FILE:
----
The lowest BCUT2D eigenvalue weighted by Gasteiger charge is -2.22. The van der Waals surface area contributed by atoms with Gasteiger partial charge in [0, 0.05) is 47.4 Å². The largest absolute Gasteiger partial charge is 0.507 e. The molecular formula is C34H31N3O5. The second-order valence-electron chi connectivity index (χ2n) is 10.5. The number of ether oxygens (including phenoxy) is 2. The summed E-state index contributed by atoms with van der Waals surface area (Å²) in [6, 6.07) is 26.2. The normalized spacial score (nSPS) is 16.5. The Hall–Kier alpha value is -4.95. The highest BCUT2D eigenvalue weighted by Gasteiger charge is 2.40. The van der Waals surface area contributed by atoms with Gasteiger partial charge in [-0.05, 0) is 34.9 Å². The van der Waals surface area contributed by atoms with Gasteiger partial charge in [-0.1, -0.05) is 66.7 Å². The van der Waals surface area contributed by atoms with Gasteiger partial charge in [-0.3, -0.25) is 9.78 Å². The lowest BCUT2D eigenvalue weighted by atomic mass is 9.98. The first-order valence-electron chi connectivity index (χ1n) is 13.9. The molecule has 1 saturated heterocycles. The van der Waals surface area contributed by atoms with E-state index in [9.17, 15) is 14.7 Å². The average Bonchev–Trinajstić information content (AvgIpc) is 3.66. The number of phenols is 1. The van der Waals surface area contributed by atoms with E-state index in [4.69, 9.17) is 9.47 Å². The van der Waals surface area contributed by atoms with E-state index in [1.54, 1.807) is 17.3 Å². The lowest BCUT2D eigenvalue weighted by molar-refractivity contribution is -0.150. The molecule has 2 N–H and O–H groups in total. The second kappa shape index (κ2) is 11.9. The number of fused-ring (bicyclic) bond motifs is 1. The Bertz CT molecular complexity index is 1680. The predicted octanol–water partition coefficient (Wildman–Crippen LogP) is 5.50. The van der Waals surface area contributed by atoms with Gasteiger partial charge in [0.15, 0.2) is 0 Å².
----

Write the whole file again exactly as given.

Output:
The lowest BCUT2D eigenvalue weighted by Gasteiger charge is -2.22. The van der Waals surface area contributed by atoms with Gasteiger partial charge in [0, 0.05) is 47.4 Å². The largest absolute Gasteiger partial charge is 0.507 e. The molecular formula is C34H31N3O5. The second-order valence-electron chi connectivity index (χ2n) is 10.5. The number of ether oxygens (including phenoxy) is 2. The summed E-state index contributed by atoms with van der Waals surface area (Å²) in [6, 6.07) is 26.2. The normalized spacial score (nSPS) is 16.5. The Hall–Kier alpha value is -4.95. The highest BCUT2D eigenvalue weighted by Gasteiger charge is 2.40. The van der Waals surface area contributed by atoms with Gasteiger partial charge in [-0.05, 0) is 34.9 Å². The van der Waals surface area contributed by atoms with Gasteiger partial charge in [-0.1, -0.05) is 66.7 Å². The van der Waals surface area contributed by atoms with Gasteiger partial charge in [-0.3, -0.25) is 9.78 Å². The lowest BCUT2D eigenvalue weighted by atomic mass is 9.98. The first-order valence-electron chi connectivity index (χ1n) is 13.9. The molecule has 1 saturated heterocycles. The van der Waals surface area contributed by atoms with E-state index in [9.17, 15) is 14.7 Å². The average Bonchev–Trinajstić information content (AvgIpc) is 3.66. The number of phenols is 1. The van der Waals surface area contributed by atoms with E-state index in [4.69, 9.17) is 9.47 Å². The van der Waals surface area contributed by atoms with E-state index in [1.54, 1.807) is 17.3 Å². The lowest BCUT2D eigenvalue weighted by molar-refractivity contribution is -0.150. The molecule has 2 N–H and O–H groups in total. The second kappa shape index (κ2) is 11.9. The number of fused-ring (bicyclic) bond motifs is 1. The Bertz CT molecular complexity index is 1680. The predicted octanol–water partition coefficient (Wildman–Crippen LogP) is 5.50. The van der Waals surface area contributed by atoms with Gasteiger partial charge in [0.15, 0.2) is 0 Å².